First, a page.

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Long-serving registered nurse laid to rest

One of Samoa’s longest serving registered nurses has been laid to rest at her home at Fusi, Safata. 

Gese Masinaoso Timani Leniu Bell, who has been a registered nurse for over 30 years, passed on June 18 at the age of 81. 

She entered nursing school in 1957 and graduated in 1961 to begin work at the hospital in Fusi Safata in 1963, where she met her late husband Auseugaefa Sale Soalaupule Bell. 


She was given an award in 1975 for services as a nurse in the rural villages and was recognised again in 2017 with the Government acknowledging her long service as a nurse. 

The late Gese has seven children and six grandchildren who all live in Samoa. 

She was bestowed with the title Gese before marriage but when she met her husband back in 1964, she became a faletua as he was the high chief in Fusi, Safata. However, when her husband passed on she retained her original title Gese. 


Her funeral service was held at the Fusi, Safata Catholic Church where families and friends gathered to pay their last respects and to farewell a long-serving member of the village and the community. 

According to one of Gese's daughters, Galumalemana Onolia Bell, her mother had a very strong personality. 

"She strongly strives for everything in our family to be at the very best," she said. "That was how she treated us when growing up, we’re disciplined and we're continuously lectured because she wants us to be the best we can be."


Galumalemana said they knew and appreciated her character and most people in the district had known their mother for her strong personality.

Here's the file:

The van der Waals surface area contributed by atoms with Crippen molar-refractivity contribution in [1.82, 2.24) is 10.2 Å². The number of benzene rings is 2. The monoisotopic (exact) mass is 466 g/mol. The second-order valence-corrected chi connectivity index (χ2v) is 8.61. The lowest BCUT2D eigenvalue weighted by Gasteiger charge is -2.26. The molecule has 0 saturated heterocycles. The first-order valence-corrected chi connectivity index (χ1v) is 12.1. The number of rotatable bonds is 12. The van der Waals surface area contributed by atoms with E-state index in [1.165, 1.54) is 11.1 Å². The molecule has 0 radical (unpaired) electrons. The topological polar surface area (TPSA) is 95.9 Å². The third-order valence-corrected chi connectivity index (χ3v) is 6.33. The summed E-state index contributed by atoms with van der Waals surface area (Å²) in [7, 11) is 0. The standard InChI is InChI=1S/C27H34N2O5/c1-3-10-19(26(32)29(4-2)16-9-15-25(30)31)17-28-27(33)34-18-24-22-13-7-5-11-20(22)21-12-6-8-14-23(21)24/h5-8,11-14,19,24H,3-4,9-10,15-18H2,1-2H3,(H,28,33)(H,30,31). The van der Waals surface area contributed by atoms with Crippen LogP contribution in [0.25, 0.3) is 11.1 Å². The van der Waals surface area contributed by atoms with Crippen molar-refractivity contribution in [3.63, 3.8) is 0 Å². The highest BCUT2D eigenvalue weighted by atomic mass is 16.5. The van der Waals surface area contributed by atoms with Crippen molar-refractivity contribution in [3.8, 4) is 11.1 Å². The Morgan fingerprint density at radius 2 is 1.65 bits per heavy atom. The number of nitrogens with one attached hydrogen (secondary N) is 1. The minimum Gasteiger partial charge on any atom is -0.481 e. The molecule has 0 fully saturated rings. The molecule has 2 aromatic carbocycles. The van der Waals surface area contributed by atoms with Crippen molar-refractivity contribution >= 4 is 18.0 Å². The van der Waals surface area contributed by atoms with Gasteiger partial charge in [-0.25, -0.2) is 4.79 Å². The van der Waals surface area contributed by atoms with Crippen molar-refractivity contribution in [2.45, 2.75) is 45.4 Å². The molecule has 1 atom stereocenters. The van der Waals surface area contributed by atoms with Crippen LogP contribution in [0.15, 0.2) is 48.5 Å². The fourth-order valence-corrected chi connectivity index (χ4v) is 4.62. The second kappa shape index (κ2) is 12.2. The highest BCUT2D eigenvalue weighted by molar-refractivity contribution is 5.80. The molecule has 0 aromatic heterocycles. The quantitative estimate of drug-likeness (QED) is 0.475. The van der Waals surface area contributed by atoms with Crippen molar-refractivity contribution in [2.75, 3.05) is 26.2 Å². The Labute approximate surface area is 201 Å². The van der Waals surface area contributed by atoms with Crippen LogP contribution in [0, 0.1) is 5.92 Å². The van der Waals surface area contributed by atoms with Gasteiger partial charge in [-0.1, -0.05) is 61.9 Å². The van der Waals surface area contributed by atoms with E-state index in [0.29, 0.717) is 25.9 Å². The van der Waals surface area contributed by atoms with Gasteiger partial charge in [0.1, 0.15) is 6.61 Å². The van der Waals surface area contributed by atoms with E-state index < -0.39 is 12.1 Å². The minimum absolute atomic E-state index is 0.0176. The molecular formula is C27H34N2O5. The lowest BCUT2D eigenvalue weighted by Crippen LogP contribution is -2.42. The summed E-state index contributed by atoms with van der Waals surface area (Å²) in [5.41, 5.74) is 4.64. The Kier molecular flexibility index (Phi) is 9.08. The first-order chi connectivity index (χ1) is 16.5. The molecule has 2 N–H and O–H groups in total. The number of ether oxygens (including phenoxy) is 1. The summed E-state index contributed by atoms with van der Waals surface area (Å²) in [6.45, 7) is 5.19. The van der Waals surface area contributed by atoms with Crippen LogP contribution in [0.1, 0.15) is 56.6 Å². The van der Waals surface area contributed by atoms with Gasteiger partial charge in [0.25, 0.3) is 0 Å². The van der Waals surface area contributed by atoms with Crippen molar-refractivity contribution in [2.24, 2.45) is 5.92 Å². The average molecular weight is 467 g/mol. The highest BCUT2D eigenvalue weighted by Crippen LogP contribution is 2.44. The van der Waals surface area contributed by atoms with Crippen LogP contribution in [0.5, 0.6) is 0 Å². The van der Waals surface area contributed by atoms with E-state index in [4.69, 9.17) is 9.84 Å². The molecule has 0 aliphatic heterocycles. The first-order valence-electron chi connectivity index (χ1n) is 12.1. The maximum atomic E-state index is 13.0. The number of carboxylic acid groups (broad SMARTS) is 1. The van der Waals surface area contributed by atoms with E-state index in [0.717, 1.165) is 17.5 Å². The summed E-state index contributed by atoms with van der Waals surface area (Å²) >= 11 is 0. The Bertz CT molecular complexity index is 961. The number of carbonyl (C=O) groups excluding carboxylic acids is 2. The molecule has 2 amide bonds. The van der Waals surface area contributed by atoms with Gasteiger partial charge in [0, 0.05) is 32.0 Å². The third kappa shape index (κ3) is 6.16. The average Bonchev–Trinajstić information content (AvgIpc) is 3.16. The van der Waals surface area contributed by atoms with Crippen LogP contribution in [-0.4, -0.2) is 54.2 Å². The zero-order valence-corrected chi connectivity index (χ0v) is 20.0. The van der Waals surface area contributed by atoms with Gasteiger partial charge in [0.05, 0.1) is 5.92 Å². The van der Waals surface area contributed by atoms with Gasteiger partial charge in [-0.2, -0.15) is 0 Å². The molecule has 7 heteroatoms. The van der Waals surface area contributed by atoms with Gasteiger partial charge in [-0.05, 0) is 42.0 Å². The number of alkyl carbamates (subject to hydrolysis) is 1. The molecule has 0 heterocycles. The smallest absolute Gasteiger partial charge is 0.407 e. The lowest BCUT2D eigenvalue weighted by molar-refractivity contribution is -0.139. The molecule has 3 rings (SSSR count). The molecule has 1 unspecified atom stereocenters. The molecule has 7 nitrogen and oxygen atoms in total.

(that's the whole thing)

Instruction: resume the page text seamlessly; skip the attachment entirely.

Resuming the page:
"She is very straight forward when she wants to say something and she doesn't complain about it," she added. "When she doesn’t like something, she makes sure she tells you the way it is."

She said their mother was determined to do what was best for her church, village and family and that was how they were raised.

Her job as a nurse was also very important to her, according to Galumalemana. Whatever happened at the hospital, their mother would always bring the issue home and share it with her children.

"If she had a patient she looked after during the day when she gets home and we have our family devotions, she’ll pray for her patients," she said.


People from their village would also come by their house seeking medical help from their mother, even after-hours while she was still a nurse and even during her retirement.  

"A lot of our village people here would come to her for medical assistance," she revealed. "She checks them here at our house but if she knows there’s a need to go to the hospital, she’ll then take them to the hospital.” 

Galumalemana said they had wanted their mother to retire from work but she was still adamant she needed to work, and it was only when her mother felt that she couldn't work anymore due to her health that she decided to retire completely. 

"Her retirement was extended about three times," Galumalemana reiterated. "Her passion was always to help people through her job."

Gese started off as a nurse in Moto'otua hospital and then moved and looked after the hospital in Fusi Safata. There was also a time where she looked after the hospital from Poutasi to Lefaga. 


She didn’t return to Moto’otua and worked full-time in the district hospitals at Fusi, Safata. 

On the day of her mother’s passing, Galumalemana said her mother was taken to the hospital as she was struggling to breathe due to being a heavy smoker prior to the birth of all her children.

"My mother wasn’t sick and she had a doctor come all the way here for her medical check-ups every two to three months," she said. "The day she was taken to the hospital was when she had struggled to breathe because she is quite the heavy smoker.

"She was a heavy smoker that she could actually smoke one pack a day. Her doctor advised her to cut it down to three or four cigarettes a day but she didn’t listen."

Galumalemana said they were at the hospital for about two hours before she passed away.

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